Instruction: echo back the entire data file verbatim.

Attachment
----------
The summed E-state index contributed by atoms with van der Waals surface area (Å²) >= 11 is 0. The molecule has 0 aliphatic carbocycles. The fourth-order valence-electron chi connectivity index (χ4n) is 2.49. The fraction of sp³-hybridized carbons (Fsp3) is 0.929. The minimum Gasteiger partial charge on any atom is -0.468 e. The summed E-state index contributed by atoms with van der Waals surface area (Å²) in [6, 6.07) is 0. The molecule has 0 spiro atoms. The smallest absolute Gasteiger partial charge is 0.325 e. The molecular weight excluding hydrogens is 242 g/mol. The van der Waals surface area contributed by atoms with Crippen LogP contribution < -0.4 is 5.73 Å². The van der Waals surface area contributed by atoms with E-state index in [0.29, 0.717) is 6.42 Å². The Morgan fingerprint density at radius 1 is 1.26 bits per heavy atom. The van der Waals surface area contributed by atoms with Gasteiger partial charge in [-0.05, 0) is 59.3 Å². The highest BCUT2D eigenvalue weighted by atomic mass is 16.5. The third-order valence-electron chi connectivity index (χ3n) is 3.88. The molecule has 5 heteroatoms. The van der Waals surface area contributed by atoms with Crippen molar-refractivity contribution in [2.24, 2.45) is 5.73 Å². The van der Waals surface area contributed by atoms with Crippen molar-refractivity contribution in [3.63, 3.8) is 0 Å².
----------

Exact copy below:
The summed E-state index contributed by atoms with van der Waals surface area (Å²) >= 11 is 0. The molecule has 0 aliphatic carbocycles. The fourth-order valence-electron chi connectivity index (χ4n) is 2.49. The fraction of sp³-hybridized carbons (Fsp3) is 0.929. The minimum Gasteiger partial charge on any atom is -0.468 e. The summed E-state index contributed by atoms with van der Waals surface area (Å²) in [6, 6.07) is 0. The molecule has 0 spiro atoms. The smallest absolute Gasteiger partial charge is 0.325 e. The molecular weight excluding hydrogens is 242 g/mol. The van der Waals surface area contributed by atoms with Crippen LogP contribution < -0.4 is 5.73 Å². The van der Waals surface area contributed by atoms with E-state index in [0.29, 0.717) is 6.42 Å². The Morgan fingerprint density at radius 1 is 1.26 bits per heavy atom. The van der Waals surface area contributed by atoms with Gasteiger partial charge in [-0.05, 0) is 59.3 Å². The highest BCUT2D eigenvalue weighted by atomic mass is 16.5. The third-order valence-electron chi connectivity index (χ3n) is 3.88. The molecule has 5 heteroatoms. The van der Waals surface area contributed by atoms with Crippen molar-refractivity contribution in [2.24, 2.45) is 5.73 Å². The van der Waals surface area contributed by atoms with Crippen molar-refractivity contribution in [3.63, 3.8) is 0 Å².